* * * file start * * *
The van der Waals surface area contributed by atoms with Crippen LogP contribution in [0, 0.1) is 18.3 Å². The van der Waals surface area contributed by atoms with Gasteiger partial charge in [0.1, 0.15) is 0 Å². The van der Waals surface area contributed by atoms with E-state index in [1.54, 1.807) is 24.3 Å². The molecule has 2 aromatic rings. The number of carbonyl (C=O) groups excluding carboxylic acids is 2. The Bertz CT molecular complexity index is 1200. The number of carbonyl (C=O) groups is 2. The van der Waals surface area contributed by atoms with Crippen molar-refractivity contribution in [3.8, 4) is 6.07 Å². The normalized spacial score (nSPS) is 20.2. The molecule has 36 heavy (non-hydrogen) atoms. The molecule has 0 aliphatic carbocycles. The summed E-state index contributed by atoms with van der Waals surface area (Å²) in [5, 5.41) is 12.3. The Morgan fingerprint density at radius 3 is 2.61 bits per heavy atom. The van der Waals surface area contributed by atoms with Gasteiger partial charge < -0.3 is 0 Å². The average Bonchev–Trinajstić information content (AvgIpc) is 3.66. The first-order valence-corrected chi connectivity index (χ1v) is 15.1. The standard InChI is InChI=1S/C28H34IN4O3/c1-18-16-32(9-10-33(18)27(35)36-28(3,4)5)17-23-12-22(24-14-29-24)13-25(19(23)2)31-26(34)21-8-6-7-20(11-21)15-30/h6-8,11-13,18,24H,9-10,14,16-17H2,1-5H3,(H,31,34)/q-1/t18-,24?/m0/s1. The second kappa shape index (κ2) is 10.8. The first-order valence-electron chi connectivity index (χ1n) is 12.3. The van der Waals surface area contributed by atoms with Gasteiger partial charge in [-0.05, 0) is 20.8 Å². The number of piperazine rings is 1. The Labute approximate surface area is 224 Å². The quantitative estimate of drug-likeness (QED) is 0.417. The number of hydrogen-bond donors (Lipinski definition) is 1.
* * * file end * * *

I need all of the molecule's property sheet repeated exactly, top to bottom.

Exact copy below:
The van der Waals surface area contributed by atoms with Crippen LogP contribution in [0, 0.1) is 18.3 Å². The van der Waals surface area contributed by atoms with Gasteiger partial charge in [0.1, 0.15) is 0 Å². The van der Waals surface area contributed by atoms with E-state index in [1.54, 1.807) is 24.3 Å². The molecule has 2 aromatic rings. The number of carbonyl (C=O) groups excluding carboxylic acids is 2. The Bertz CT molecular complexity index is 1200. The number of carbonyl (C=O) groups is 2. The van der Waals surface area contributed by atoms with Crippen molar-refractivity contribution in [3.8, 4) is 6.07 Å². The normalized spacial score (nSPS) is 20.2. The molecule has 36 heavy (non-hydrogen) atoms. The molecule has 0 aliphatic carbocycles. The summed E-state index contributed by atoms with van der Waals surface area (Å²) in [5, 5.41) is 12.3. The Morgan fingerprint density at radius 3 is 2.61 bits per heavy atom. The van der Waals surface area contributed by atoms with Gasteiger partial charge < -0.3 is 0 Å². The average Bonchev–Trinajstić information content (AvgIpc) is 3.66. The first-order valence-corrected chi connectivity index (χ1v) is 15.1. The standard InChI is InChI=1S/C28H34IN4O3/c1-18-16-32(9-10-33(18)27(35)36-28(3,4)5)17-23-12-22(24-14-29-24)13-25(19(23)2)31-26(34)21-8-6-7-20(11-21)15-30/h6-8,11-13,18,24H,9-10,14,16-17H2,1-5H3,(H,31,34)/q-1/t18-,24?/m0/s1. The second kappa shape index (κ2) is 10.8. The first-order valence-electron chi connectivity index (χ1n) is 12.3. The van der Waals surface area contributed by atoms with Gasteiger partial charge in [-0.05, 0) is 20.8 Å². The number of piperazine rings is 1. The Labute approximate surface area is 224 Å². The quantitative estimate of drug-likeness (QED) is 0.417. The number of hydrogen-bond donors (Lipinski definition) is 1.